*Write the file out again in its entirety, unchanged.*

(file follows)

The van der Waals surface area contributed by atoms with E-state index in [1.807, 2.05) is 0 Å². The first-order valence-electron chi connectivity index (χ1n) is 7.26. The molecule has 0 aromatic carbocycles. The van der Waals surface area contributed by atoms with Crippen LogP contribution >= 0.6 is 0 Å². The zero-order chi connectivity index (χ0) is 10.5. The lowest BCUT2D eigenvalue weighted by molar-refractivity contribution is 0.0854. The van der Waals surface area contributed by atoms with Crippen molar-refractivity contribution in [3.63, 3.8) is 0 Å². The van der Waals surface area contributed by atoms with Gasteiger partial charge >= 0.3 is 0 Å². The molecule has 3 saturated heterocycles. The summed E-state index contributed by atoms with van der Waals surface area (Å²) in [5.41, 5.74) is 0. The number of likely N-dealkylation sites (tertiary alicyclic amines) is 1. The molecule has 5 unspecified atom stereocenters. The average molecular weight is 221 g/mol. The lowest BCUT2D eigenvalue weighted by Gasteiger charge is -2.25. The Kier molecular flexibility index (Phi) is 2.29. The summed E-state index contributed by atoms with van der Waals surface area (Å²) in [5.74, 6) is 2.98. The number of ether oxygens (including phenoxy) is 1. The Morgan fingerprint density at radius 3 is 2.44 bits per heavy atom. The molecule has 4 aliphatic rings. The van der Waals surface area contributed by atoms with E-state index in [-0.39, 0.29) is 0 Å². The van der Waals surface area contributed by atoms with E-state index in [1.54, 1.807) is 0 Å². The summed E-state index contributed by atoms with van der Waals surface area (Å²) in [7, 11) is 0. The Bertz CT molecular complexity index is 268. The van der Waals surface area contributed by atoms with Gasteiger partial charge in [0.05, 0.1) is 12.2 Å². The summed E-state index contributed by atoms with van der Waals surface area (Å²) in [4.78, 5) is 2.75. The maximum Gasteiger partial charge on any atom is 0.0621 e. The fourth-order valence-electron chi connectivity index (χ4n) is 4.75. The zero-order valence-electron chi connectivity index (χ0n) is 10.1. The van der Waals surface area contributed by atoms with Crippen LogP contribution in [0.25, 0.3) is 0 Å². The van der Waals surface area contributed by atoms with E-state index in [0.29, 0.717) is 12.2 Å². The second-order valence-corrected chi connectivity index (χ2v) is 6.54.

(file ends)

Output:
The van der Waals surface area contributed by atoms with E-state index in [1.807, 2.05) is 0 Å². The first-order valence-electron chi connectivity index (χ1n) is 7.26. The molecule has 0 aromatic carbocycles. The van der Waals surface area contributed by atoms with Crippen LogP contribution >= 0.6 is 0 Å². The zero-order chi connectivity index (χ0) is 10.5. The lowest BCUT2D eigenvalue weighted by molar-refractivity contribution is 0.0854. The van der Waals surface area contributed by atoms with Crippen molar-refractivity contribution in [3.63, 3.8) is 0 Å². The van der Waals surface area contributed by atoms with Gasteiger partial charge >= 0.3 is 0 Å². The molecule has 3 saturated heterocycles. The summed E-state index contributed by atoms with van der Waals surface area (Å²) in [5.41, 5.74) is 0. The number of likely N-dealkylation sites (tertiary alicyclic amines) is 1. The molecule has 5 unspecified atom stereocenters. The average molecular weight is 221 g/mol. The lowest BCUT2D eigenvalue weighted by Gasteiger charge is -2.25. The Kier molecular flexibility index (Phi) is 2.29. The summed E-state index contributed by atoms with van der Waals surface area (Å²) in [5.74, 6) is 2.98. The number of ether oxygens (including phenoxy) is 1. The Morgan fingerprint density at radius 3 is 2.44 bits per heavy atom. The molecule has 4 aliphatic rings. The van der Waals surface area contributed by atoms with E-state index in [-0.39, 0.29) is 0 Å². The van der Waals surface area contributed by atoms with E-state index in [1.54, 1.807) is 0 Å². The summed E-state index contributed by atoms with van der Waals surface area (Å²) in [7, 11) is 0. The Bertz CT molecular complexity index is 268. The van der Waals surface area contributed by atoms with Gasteiger partial charge in [0.05, 0.1) is 12.2 Å². The summed E-state index contributed by atoms with van der Waals surface area (Å²) in [4.78, 5) is 2.75. The maximum Gasteiger partial charge on any atom is 0.0621 e. The fourth-order valence-electron chi connectivity index (χ4n) is 4.75. The zero-order valence-electron chi connectivity index (χ0n) is 10.1. The van der Waals surface area contributed by atoms with Crippen LogP contribution in [0.25, 0.3) is 0 Å². The van der Waals surface area contributed by atoms with E-state index in [0.29, 0.717) is 12.2 Å². The second-order valence-corrected chi connectivity index (χ2v) is 6.54.